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I'm not sure when I started hearing more about "the common good" from fellow Christians. But I'm pretty sure Christianity Today had something to do with it. This magazine spent 2005 exploring pastor Tim Keller's proposal that Christians be "a counterculture for the common good." Now we're in the midst of This Is Our City: two years' worth of articles, documentary films, and events for leaders in cities around North America. Our team has realized that what we're really looking for are what we are calling "common-good decisions"—times when Christians make choices, some small and relatively easy (say, volunteering in a neighborhood school), others major and costly (say, moving into a tough school district), to seek the good of their neighborhoods.
The phrase also comes up in the perennial but newly vigorous conversation about the role Christians should play in American culture. Gordon College president Michael Lindsay titled his 2011 inaugural address "Faithful Leadership for the Common Good." Gabe Lyons, who convenes diverse church and civic leaders every year at the Q conference, describes its mission as "ideas for the common good." (Full disclosure: Lindsay and Lyons are friends, and their organizations have been the recipients of my family's financial support and have paid me for speaking engagements.) The phrase appears three times in the National Association of Evangelicals' (NAE) 2001 "call to civic responsibility" titled "For the Health of the Nation," which CT editor in chief David Neff helped draft. After longtime vice president Richard Cizik left the NAE, he founded a new group called the New Evangelical Partnership for the Common Good.
But a slogan isn't the same thing as a vision. And the more I've thought about and vigorously promoted the phrase "the common good," the less I'm sure we know what we mean by it.
All by itself, "the common good" is as vague as fine-sounding phrases tend to be. And being fine-sounding and vague, it easily becomes political pabulum to promote whatever policies the speaker wants to advance. Not surprisingly, it arises at times when politicians want to justify imposing costs on some part of society, as when Hillary Rodham Clinton told a group of donors in 2004, "We're going to take things away from you on behalf of the common good." To some ears, "the common good" echoes communism's demands that all lesser goods yield to the construction of a people's paradise. At the least, when we hear that some sacrifice will serve "the common good," it's reasonable to ask, "Sez who?"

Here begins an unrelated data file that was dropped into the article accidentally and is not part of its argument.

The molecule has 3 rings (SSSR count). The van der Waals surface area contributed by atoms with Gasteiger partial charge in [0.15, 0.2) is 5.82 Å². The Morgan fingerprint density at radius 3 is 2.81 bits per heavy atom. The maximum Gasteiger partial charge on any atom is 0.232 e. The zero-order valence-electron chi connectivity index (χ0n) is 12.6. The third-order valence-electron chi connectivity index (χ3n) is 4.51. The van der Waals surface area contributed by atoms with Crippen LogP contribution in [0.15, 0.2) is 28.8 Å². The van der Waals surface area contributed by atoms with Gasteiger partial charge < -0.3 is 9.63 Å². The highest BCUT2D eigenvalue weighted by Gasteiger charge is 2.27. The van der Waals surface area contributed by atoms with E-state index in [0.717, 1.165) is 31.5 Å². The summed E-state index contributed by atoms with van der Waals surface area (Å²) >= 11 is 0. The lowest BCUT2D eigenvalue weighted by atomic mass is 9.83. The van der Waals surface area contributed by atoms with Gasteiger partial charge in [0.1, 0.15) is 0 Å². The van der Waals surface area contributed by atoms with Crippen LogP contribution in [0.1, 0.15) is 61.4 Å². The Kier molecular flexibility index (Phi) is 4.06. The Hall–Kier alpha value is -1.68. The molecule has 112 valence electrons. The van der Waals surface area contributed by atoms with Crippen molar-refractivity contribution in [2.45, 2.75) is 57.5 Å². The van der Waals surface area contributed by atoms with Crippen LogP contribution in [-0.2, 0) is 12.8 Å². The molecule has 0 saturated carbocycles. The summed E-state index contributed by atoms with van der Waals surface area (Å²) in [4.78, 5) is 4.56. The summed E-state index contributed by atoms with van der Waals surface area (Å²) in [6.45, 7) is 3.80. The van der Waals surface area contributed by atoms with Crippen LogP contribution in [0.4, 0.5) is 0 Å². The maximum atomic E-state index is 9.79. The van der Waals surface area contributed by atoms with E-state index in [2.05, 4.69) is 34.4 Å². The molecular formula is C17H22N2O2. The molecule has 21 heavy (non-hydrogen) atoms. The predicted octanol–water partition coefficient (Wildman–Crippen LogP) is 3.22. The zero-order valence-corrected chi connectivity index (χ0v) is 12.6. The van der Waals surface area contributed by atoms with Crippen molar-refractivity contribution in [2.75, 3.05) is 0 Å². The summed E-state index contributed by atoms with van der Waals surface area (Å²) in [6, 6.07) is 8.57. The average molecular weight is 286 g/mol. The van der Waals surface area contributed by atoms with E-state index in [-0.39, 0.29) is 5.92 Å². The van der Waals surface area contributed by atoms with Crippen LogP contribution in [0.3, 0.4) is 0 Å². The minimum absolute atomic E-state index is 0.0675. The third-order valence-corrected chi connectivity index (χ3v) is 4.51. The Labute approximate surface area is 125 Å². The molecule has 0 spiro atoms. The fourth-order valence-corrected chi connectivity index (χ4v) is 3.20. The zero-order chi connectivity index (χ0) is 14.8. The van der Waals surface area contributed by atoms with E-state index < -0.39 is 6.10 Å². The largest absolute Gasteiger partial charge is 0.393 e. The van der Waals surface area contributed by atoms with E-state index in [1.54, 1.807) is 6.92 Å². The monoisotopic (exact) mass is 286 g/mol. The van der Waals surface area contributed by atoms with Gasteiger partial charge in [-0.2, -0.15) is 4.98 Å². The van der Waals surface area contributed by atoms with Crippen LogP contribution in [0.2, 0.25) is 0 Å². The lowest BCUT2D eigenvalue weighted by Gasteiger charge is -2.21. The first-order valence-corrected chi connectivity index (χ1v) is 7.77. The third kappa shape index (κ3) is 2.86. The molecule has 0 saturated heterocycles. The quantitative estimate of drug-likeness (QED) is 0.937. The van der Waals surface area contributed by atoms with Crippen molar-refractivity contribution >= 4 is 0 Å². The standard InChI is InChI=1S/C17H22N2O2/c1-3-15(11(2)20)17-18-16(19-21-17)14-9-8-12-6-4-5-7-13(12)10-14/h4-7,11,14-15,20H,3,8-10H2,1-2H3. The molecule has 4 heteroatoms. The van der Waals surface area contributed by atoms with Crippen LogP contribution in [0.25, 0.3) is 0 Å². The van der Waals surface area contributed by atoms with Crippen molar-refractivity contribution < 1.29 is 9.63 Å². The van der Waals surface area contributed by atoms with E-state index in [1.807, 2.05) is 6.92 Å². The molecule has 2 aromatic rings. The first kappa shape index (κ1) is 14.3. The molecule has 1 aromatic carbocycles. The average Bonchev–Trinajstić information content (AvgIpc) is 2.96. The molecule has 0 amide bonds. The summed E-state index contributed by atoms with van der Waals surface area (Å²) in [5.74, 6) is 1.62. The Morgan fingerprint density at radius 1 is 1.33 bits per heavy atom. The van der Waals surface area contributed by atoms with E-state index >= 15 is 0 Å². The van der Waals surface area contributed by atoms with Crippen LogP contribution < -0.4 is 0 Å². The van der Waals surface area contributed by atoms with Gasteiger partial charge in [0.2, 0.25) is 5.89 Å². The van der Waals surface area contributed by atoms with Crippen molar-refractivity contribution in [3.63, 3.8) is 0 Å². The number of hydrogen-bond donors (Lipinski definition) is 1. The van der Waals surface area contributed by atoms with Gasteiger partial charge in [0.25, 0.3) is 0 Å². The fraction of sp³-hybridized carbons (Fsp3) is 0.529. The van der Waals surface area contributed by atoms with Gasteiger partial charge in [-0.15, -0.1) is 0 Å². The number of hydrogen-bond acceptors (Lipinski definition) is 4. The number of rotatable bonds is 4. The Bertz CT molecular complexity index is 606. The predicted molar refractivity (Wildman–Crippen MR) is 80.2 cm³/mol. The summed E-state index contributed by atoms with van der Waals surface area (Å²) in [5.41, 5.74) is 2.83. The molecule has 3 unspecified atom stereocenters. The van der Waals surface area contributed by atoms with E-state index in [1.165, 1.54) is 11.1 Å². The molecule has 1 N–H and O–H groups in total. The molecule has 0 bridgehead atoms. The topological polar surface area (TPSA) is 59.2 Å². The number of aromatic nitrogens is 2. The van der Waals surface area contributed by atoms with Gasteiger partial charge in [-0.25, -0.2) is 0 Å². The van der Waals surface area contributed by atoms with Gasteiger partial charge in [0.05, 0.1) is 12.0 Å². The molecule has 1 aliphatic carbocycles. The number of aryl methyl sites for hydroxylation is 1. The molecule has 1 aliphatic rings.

It's also reasonable to ask how far Christians can pursue a common good alongside people who believe in very different goods from us, or who question whether we can call anything "good" at all. It's not just Christians who wonder about this: Secular thinkers have pushed back against the phrase on the grounds that no pluralistic society has the right to dictate a vision of the good for all its members. That was fine for European societies in the Dark Ages, they imply. But in the diverse and doubting 21st century, we have to settle for something thinner, something we can all agree on without stepping on one another's metaphysical toes—allowing everyone "the pursuit of happiness" and calling it a day.
Christians, meanwhile, have reason to question visions of a world made right that omit the judgment, mercy, and grace of God. "The common good" has an awfully this-worldly ring to it. To believe we humans can achieve good on our own, even working together, without the radical intervention of God, is ultimately to deny the doctrines of Creation, Cross, Resurrection, and Second Coming, just for starters. To exchange the dramatic biblical vision of history for "the common good" might seem like trading our birthright for a bowl of lukewarm oatmeal.
So, with all these weaknesses, why should Christians embrace the phrase?
Because it was these very follies that prompted Christians to recover the language of "the common good" in the first place.
To understand the revival of "the common good," we need to understand the man who did more than anyone else to restore it to Christian currency. Vincenzo Gioacchino Raffaele Luigi Pecci became Pope Leo XIII at a time when the papacy was descending. For a thousand years, the pope had been both a spiritual leader and a temporal ruler, commanding the allegiance of kings and directing affairs of state. But in 1870, Italian armies conquered the "Papal States," regions once ruled by the Church, leaving the pope to govern only a tiny enclave of Rome. If the pope was not a ruler among rulers, what was he? That was the question Leo confronted when he began his 25-year papacy in 1878.